Travis Fisher sat down at a table in early March ready to talk football. He looked around at a crowd of reporters and realized he hadn’t seen any of them in more than three months since Nebraska’s 2019 season ended.
“Merry Christmas,” the defensive backs coach said, drawing laughs.
Since prespring interview sessions with Husker coaches and players more than six months ago, few updates related to actual football have been released. The pandemic hit the state days later, shuttering workouts and eventually the spring game. Talk about the program since then has revolved around larger issues such as whether the Big Ten would play, evolving medical protocols, updated schedules and the inner workings of league decisions.
Coach Scott Frost — whose father, Larry, died last week — hasn’t held a press conference since Aug. 10, and the focus that day was on the desire to play. A mid-June Zoom call was his last media session in which he addressed more typical football matters.
Still, a few breadcrumbs dropped this week via the Husker Sports Network and the football program’s social media. Sophomore running back Wan’Dale Robinson gave a radio interview on “Sports Nightly” on Monday. Short videos on Twitter also provided a few updates.
A 60-second Tuesday video, for example, gave the first glimpse of Australian punter Daniel Cerni as he fired off a punt while fellow specialists, including freshman Tyler Crawford, sophomore William Przystup and redshirt freshman Grant Detlefsen, look on. It also shows Crawford, a walk-on from Oklahoma, connecting on what appears to be roughly a 40-yard field goal with plenty of clearance. Freshman defensive back Ronald Delancy — Nebraska’s first player to wear a No. 0 jersey — is part of the highlight, too.
Another video dropped Wednesday chronicling a day in the life of receiver Kade Warner. That 83-second sequence included a shot of players receiving antigen testing on the Tunnel Walk red carpet on the Memorial Stadium concourse. The athletic department hadn’t previously said if such tests were underway ahead of the Big Ten’s Sept. 30 start date.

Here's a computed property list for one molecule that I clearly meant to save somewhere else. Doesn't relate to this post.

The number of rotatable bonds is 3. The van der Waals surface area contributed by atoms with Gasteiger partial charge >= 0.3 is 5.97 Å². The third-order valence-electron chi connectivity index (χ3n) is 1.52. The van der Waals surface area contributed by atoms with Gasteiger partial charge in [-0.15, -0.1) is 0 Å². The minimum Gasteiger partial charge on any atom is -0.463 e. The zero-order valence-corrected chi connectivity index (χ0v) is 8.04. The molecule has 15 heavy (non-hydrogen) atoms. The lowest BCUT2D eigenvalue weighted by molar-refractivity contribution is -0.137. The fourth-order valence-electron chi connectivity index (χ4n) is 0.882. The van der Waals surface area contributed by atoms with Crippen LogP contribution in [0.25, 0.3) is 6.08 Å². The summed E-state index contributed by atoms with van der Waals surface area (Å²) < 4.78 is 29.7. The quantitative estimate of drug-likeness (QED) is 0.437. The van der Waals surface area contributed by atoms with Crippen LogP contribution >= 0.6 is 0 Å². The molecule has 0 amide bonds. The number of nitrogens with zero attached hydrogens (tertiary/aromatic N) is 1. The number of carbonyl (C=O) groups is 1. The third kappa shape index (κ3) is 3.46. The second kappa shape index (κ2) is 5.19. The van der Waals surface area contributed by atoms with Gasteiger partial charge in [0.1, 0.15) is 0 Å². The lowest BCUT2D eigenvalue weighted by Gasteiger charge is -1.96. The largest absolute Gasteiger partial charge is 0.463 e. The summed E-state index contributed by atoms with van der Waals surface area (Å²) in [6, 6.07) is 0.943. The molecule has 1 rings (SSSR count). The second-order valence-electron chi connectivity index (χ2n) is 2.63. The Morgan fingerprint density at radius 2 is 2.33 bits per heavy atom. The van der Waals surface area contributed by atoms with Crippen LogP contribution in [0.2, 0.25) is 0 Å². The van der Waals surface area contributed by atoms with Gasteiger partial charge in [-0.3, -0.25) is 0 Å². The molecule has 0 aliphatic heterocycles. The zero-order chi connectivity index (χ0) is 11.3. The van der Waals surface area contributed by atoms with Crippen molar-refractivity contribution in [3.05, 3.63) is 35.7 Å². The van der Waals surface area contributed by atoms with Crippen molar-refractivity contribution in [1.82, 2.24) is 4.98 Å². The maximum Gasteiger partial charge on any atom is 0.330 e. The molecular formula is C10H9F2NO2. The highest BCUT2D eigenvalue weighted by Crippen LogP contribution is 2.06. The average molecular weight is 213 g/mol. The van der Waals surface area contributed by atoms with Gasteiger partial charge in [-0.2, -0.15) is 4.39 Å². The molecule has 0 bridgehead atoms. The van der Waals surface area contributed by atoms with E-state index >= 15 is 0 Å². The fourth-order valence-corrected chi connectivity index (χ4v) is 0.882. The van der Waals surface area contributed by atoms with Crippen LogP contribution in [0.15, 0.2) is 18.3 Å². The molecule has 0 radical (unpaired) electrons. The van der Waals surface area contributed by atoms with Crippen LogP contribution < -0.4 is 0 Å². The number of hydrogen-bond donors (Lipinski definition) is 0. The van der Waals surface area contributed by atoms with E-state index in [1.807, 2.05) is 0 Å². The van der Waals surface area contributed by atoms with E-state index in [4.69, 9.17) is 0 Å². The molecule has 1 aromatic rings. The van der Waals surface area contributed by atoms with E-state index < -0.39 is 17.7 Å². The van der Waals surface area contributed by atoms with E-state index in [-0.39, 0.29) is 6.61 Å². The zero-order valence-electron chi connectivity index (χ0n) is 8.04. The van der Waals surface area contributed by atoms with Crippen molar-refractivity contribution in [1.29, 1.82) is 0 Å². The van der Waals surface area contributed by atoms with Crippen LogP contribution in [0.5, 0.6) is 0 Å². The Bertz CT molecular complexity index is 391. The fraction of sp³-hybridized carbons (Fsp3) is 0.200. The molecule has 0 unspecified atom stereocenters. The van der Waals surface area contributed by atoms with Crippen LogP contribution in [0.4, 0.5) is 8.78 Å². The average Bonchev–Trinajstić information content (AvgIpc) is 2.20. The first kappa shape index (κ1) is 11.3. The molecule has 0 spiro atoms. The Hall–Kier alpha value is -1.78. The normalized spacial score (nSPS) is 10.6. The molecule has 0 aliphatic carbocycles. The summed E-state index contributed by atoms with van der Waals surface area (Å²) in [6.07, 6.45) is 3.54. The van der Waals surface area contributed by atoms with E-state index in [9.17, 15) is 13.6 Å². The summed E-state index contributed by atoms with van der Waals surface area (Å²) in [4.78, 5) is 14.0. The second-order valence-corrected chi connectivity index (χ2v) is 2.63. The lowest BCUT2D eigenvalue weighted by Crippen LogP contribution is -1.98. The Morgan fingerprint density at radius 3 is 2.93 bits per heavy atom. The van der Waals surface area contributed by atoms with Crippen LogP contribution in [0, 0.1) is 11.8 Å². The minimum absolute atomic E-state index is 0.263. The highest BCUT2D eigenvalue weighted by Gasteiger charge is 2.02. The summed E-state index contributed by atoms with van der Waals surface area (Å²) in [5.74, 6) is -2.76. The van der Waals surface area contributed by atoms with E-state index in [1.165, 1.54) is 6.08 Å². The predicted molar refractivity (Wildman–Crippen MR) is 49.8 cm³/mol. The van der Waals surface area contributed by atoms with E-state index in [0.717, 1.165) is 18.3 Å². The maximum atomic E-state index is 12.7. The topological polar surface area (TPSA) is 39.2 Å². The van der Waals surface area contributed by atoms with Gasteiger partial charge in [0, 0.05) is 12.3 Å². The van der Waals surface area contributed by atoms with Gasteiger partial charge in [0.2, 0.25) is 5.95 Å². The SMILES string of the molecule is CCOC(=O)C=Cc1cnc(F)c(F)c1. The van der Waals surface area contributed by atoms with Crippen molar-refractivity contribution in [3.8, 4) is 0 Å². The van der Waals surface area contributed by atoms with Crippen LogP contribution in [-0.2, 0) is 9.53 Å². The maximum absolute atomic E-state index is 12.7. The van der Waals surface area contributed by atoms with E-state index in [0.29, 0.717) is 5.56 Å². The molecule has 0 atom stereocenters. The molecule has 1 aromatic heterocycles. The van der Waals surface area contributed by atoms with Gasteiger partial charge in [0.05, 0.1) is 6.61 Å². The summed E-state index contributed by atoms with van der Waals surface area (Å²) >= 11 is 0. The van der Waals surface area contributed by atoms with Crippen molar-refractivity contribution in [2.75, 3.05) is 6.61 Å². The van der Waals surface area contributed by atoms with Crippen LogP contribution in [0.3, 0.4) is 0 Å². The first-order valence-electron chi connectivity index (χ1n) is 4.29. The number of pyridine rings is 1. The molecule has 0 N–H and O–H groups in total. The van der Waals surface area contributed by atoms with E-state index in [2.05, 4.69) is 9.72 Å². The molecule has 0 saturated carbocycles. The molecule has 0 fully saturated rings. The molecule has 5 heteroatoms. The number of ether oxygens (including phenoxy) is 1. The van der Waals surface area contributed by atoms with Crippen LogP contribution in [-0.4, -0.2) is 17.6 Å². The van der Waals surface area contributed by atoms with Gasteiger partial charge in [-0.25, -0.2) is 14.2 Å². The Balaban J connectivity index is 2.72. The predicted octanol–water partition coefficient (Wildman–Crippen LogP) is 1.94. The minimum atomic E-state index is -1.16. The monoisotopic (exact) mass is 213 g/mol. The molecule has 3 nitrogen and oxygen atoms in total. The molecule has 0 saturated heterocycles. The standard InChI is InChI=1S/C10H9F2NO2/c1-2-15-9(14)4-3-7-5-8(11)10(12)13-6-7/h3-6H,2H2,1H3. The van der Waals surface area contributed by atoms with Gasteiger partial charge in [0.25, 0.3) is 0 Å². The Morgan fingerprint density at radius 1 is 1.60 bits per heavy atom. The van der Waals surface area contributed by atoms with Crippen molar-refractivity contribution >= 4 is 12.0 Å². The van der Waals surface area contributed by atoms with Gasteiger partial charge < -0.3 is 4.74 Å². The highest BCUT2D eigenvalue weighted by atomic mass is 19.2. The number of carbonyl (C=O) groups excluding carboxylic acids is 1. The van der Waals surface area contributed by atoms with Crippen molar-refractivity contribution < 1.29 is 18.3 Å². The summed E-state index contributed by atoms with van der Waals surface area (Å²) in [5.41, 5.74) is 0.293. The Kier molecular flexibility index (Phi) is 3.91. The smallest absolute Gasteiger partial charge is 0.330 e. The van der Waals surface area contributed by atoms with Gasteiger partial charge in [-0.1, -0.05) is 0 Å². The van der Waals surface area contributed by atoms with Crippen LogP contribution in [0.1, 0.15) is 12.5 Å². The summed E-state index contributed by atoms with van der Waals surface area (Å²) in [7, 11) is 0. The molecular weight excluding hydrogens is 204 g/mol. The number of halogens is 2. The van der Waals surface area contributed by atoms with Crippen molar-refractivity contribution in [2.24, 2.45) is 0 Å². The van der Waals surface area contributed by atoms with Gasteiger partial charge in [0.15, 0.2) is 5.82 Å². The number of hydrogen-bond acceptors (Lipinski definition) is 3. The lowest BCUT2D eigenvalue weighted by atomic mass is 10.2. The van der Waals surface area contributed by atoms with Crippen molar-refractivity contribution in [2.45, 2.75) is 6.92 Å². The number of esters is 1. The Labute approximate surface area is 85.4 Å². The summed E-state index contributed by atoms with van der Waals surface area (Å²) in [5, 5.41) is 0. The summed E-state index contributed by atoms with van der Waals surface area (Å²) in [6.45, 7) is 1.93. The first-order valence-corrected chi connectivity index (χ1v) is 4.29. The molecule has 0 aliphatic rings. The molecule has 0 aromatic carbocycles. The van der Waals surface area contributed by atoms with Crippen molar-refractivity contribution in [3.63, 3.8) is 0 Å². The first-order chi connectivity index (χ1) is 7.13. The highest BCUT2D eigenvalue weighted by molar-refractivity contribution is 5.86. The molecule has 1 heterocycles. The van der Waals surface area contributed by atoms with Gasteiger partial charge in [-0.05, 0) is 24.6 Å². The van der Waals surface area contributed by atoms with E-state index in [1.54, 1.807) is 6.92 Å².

The team is also conducting various position meetings on the indoor field at the Hawks Center, with players socially distanced sitting on chairs.
Robinson on Monday said the Huskers never wavered in their workout intensity, even after the Aug. 11 postponement that left a season in doubt. “All the new guys, they don’t really feel like new guys anymore,” he said.
New offensive coordinator and receivers coach Matt Lubick is bringing “good things” to the offense, Robinson said. The wideouts are physically bigger, adding the likes of 6-foot-4 Omar Manning and 6-2 Zavier Betts as outside threats. They are also more detail-oriented in their craft, Robinson said.
Asked about junior quarterback Adrian Martinez, Robinson said last year’s co-captain wants a healthier result in this abbreviated 2020 campaign than the 5-7 mark of a season ago.
“He’s just showed even more leadership than he did last year,” Robinson said. “He’s really resilient right now. He’s showing a little fight, especially at practice against the defense, talking a little trash or something like that. Just showing that he really wants this season to be a lot different.”
Nebraska players in general have been almost radio silent the past six months. Martinez joined a student-athlete podcast in July and did a virtual interview with seniors Dicaprio Bootle and Matt Farniok in August. Many tweeted video snippets supplied by the athletic department last week.
Their voices will likely become more frequent — even if only in virtual formats — as preparation continues to ramp up for the Oct. 24 opener at Ohio State.
“We’ve been working for months,” Farniok said in August. “We want to showcase what we’ve been working for.”